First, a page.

A Congressional Budget Office report released in October reports that the majority of wealth created between 1979 and 2007 was captured by the top 1 percent of all earners. Their income grew by 275 percent, with far more modest gains of 18 to 65 percent garnered by all other households. The report comes at a time when Occupy Wall Street demonstrators have positioned themselves as representatives of the “99 percent” — that segment that has not shared in the largess enjoyed by the top 1 percent.
One proposed explanation is that the high salaries of star athletes and entertainers skew these figures. But a recent analysis of tax data by economists at Williams College shows that of the top 1 percent, close to 60 percent are managers or executives, not athletes or superstars. “That is strong evidence that much of the inequality over that last few decades really is driven by top executives at these firms,” Professor Jerry Kim says.
“Salaries rose much faster than the market value of companies in the past decade,” Professor Bruce Kogut says. “The puzzle, then, is why has pay for performance rewarded executives so much more handsomely in the last decade than ever before?” Kim and Kogut, working with Jae-Suk Yang, research fellow at the Sanford C. Bernstein & Co. Center for Leadership and Ethics, address this question precisely, inspired by a recent study suggesting that friends of obese people have a significantly greater likelihood of themselves becoming obese than people with fewer obese friends. Just as in studies on obesity that measure whether people weigh more or less than a body mass index, the researchers calculated high and low pay by noting if CEOs were paid more or less than a long-term trend line that relates pay to market value. “If obesity could spread through a social network then one could ask: does high pay — or in our term, being fat cats — spread through networks of CEOs?” Kim asks. “More specifically,” explained Kim, “could friendship or other ties at high-paying firms serve as a channel for high compensation?”
The researchers anchored the baseline pay on firms’ market values, labeling those CEOs paid above what is predicted by the market value of the firm as overpaid and those paid below predicted market value as underpaid. They then identified which factors increased the likelihood of a CEO going from an underpaid state to an overpaid state.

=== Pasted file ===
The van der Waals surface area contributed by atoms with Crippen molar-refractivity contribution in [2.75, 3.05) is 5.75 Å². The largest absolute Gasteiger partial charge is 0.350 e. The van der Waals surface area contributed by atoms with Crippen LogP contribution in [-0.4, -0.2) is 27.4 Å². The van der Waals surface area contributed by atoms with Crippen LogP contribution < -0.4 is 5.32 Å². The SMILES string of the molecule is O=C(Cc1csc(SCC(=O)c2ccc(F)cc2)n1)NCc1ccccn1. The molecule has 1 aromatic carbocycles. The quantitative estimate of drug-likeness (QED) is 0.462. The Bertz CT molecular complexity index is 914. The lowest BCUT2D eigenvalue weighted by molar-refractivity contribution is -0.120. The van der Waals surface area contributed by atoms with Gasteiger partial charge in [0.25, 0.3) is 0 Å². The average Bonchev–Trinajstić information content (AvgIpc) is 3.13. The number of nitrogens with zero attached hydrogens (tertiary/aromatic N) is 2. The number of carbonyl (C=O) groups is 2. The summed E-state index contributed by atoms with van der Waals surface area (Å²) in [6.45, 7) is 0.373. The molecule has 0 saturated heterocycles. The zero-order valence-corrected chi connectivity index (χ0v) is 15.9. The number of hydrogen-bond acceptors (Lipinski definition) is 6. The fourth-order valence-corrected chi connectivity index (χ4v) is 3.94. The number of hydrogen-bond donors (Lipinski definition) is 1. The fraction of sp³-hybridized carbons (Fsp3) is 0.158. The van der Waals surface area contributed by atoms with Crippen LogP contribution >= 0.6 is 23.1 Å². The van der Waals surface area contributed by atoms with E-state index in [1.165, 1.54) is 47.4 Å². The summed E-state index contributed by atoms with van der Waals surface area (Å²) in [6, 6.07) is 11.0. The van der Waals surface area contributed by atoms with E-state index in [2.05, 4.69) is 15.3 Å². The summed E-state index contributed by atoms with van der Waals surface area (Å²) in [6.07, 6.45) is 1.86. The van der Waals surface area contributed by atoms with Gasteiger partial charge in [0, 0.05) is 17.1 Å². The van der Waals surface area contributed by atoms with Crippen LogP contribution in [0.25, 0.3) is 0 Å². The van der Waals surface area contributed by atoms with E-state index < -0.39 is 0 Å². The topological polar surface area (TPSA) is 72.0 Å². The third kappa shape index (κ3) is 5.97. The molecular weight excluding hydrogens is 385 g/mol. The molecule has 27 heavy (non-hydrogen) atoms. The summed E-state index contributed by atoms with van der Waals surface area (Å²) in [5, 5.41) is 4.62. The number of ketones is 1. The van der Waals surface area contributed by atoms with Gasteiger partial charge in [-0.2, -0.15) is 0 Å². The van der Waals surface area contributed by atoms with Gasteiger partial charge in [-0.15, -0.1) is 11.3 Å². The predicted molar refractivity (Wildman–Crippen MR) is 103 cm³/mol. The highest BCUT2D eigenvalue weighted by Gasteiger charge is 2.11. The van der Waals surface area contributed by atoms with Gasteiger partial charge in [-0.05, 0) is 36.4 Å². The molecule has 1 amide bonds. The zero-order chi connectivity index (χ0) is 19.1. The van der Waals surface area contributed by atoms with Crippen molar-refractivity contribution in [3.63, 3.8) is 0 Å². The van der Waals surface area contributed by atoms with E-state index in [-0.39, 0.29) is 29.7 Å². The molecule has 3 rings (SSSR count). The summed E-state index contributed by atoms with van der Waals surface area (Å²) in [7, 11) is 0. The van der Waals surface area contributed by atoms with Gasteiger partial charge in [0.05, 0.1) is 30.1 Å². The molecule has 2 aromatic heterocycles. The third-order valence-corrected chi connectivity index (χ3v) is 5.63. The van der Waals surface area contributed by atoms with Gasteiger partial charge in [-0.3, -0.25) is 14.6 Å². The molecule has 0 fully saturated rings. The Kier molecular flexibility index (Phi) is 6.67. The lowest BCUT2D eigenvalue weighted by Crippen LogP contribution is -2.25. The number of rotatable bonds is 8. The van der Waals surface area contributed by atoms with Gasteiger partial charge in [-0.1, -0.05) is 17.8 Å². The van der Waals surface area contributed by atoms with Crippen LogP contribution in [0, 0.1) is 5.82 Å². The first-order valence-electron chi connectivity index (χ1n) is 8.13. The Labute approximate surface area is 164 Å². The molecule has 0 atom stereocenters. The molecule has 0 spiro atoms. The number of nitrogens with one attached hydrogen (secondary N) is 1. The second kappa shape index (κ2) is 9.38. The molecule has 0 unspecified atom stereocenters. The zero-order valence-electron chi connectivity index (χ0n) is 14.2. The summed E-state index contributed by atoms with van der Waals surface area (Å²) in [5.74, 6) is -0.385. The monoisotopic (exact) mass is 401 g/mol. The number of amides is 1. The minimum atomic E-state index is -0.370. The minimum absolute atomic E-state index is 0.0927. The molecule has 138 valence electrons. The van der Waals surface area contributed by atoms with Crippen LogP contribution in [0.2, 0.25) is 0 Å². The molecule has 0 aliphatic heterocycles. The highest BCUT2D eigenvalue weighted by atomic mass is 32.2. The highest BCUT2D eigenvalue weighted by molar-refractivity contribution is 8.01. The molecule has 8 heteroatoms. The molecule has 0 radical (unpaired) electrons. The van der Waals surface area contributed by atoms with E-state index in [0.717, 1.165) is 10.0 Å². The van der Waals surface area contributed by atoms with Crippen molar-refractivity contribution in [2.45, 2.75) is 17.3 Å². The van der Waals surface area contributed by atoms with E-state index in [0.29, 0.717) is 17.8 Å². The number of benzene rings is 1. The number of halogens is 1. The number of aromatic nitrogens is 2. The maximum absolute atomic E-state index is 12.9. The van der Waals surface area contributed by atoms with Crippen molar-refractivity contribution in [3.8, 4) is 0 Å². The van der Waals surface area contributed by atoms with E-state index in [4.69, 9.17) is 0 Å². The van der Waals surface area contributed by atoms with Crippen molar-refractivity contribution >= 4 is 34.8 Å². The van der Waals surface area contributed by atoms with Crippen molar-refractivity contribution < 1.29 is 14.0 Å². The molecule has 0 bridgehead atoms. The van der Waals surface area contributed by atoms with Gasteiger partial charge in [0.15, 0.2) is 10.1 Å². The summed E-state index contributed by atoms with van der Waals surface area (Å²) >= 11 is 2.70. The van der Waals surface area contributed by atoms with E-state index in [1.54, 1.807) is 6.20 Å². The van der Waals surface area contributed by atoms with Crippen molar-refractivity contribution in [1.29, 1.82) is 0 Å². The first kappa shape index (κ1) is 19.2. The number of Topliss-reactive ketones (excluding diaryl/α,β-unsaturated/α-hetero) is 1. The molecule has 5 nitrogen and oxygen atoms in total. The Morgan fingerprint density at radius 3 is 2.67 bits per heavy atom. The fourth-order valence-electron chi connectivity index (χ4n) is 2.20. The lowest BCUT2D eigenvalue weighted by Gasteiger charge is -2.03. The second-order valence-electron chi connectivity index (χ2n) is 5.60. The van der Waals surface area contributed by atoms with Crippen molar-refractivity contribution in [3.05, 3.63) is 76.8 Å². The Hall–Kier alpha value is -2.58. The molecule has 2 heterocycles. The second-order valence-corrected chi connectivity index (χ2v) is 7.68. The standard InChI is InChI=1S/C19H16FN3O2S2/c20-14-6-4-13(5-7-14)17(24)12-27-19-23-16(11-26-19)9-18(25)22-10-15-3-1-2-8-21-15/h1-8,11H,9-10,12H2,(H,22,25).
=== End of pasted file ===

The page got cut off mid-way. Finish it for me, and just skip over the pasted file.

The researchers noted that the Internet boom, when pay skyrocketed because options became much more valuable, created far larger compensation differences among CEOs than before, unleashing a contagion over the next decade. The boom inflated expectations and norms about pay, which spread through social networks. Firms outside the dot.com realm started benchmarking pay through their connections to the dot.com, so executive pay rose, and benchmarking continued — and continues — to drive pay up and up. (The researchers’ simulation suggests there are some constraining forces that keep pay from spiraling completely out of control, as when CEOs get fired or move to other jobs.)
To reach this conclusion, Kim, Kogut, and Yang investigated three kinds of social connections that could influence pay:
Board interlocks: When firms share board members, information passes between those boards. “A member sitting on two or three boards sees one firm hand out raises; it is natural for her to convey to the other firms that raises represent fair pay,” Kim explains. Would highly interlocked boards reveal patterns of spreading of high pay?
Compensation peer groups: Firms have a comparison set of firms they view as similar to them that serve as a reference for CEO pay. If one bank suddenly gave its CEO a pay raise, would that influence other banks to raise the pay of their CEOs?
Education networks: Alumni of the same school may think of themselves as similar to each other. If one sees a fellow alumnus receive a large pay increase, could that change what she believes her value to be?
Using data from Compustat’s ExecuComp database to analyze compensation since 1992 and simulate future compensation patterns, the researchers found evidence that peer connections matter most: when a peer moved from an underpaid state to an overpaid state, the likelihood of their connections moving from an underpaid to an overpaid state also increased. Education connections were the second strongest, while the much vaunted power of board interlocks were negligible.
Taken together, these findings challenge the idea that CEOs’ outsize pay is primarily a function of outsize talent and suggest that growing income inequality even at the very top of the distribution deserves attention as a driver of the increased share of income going to CEOs. “It’s very difficult to determine the value of any single individual’s contributions to firm performance. Industry-wide and firm-level norms for fair pay are driven by looking around and saying, if so-and-so person is worth X then I’m worth Y,” Kogut says. “CEO pay appears to be determined through norms and social comparisons rather than just market-determined.”
Jerry Kim is assistant professor of management at Columbia Business School.
Bruce Kogut is the Sanford C. Bernstein & Co. Professor of Leadership and Ethics in the Management Division and director of the Sanford C. Bernstein & Co. Center for Leadership and Ethics at Columbia Business School.